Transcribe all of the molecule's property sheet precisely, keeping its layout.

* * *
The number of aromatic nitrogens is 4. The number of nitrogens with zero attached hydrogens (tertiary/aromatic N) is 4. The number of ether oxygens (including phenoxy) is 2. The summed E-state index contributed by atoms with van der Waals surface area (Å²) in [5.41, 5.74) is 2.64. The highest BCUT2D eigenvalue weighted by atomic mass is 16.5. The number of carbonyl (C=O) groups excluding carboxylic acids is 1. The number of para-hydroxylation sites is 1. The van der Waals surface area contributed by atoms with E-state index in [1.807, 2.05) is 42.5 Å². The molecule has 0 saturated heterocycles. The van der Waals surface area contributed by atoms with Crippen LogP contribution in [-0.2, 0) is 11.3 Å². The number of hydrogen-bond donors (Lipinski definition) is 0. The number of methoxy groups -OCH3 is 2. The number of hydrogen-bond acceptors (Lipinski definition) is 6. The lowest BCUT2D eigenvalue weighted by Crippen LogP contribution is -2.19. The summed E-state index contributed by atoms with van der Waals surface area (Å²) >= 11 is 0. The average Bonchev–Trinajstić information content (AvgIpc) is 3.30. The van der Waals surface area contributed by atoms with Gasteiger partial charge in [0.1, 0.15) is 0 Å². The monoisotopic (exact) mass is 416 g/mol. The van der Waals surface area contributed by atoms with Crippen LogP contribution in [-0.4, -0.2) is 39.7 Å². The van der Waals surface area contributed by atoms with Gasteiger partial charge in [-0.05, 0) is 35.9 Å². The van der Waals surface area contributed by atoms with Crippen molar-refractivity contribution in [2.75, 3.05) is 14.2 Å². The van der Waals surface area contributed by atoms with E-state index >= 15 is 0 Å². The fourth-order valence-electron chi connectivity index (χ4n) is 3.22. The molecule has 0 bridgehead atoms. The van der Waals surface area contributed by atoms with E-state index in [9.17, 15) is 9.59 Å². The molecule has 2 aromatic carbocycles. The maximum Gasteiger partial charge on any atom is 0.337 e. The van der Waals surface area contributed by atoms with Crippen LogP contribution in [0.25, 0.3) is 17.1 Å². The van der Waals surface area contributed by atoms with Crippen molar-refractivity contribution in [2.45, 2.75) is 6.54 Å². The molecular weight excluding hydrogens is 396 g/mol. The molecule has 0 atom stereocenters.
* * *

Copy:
The number of aromatic nitrogens is 4. The number of nitrogens with zero attached hydrogens (tertiary/aromatic N) is 4. The number of ether oxygens (including phenoxy) is 2. The summed E-state index contributed by atoms with van der Waals surface area (Å²) in [5.41, 5.74) is 2.64. The highest BCUT2D eigenvalue weighted by atomic mass is 16.5. The number of carbonyl (C=O) groups excluding carboxylic acids is 1. The number of para-hydroxylation sites is 1. The van der Waals surface area contributed by atoms with E-state index in [1.807, 2.05) is 42.5 Å². The molecule has 0 saturated heterocycles. The van der Waals surface area contributed by atoms with Crippen LogP contribution in [-0.2, 0) is 11.3 Å². The number of hydrogen-bond donors (Lipinski definition) is 0. The number of methoxy groups -OCH3 is 2. The number of hydrogen-bond acceptors (Lipinski definition) is 6. The lowest BCUT2D eigenvalue weighted by Crippen LogP contribution is -2.19. The summed E-state index contributed by atoms with van der Waals surface area (Å²) >= 11 is 0. The average Bonchev–Trinajstić information content (AvgIpc) is 3.30. The van der Waals surface area contributed by atoms with Gasteiger partial charge in [0.1, 0.15) is 0 Å². The monoisotopic (exact) mass is 416 g/mol. The van der Waals surface area contributed by atoms with Crippen LogP contribution in [-0.4, -0.2) is 39.7 Å². The van der Waals surface area contributed by atoms with Gasteiger partial charge in [-0.05, 0) is 35.9 Å². The van der Waals surface area contributed by atoms with Crippen molar-refractivity contribution in [2.75, 3.05) is 14.2 Å². The van der Waals surface area contributed by atoms with E-state index >= 15 is 0 Å². The fourth-order valence-electron chi connectivity index (χ4n) is 3.22. The molecule has 0 bridgehead atoms. The van der Waals surface area contributed by atoms with E-state index in [9.17, 15) is 9.59 Å². The molecule has 2 aromatic carbocycles. The maximum Gasteiger partial charge on any atom is 0.337 e. The van der Waals surface area contributed by atoms with Crippen LogP contribution in [0.25, 0.3) is 17.1 Å². The van der Waals surface area contributed by atoms with Crippen molar-refractivity contribution in [2.45, 2.75) is 6.54 Å². The molecular weight excluding hydrogens is 396 g/mol. The molecule has 0 atom stereocenters.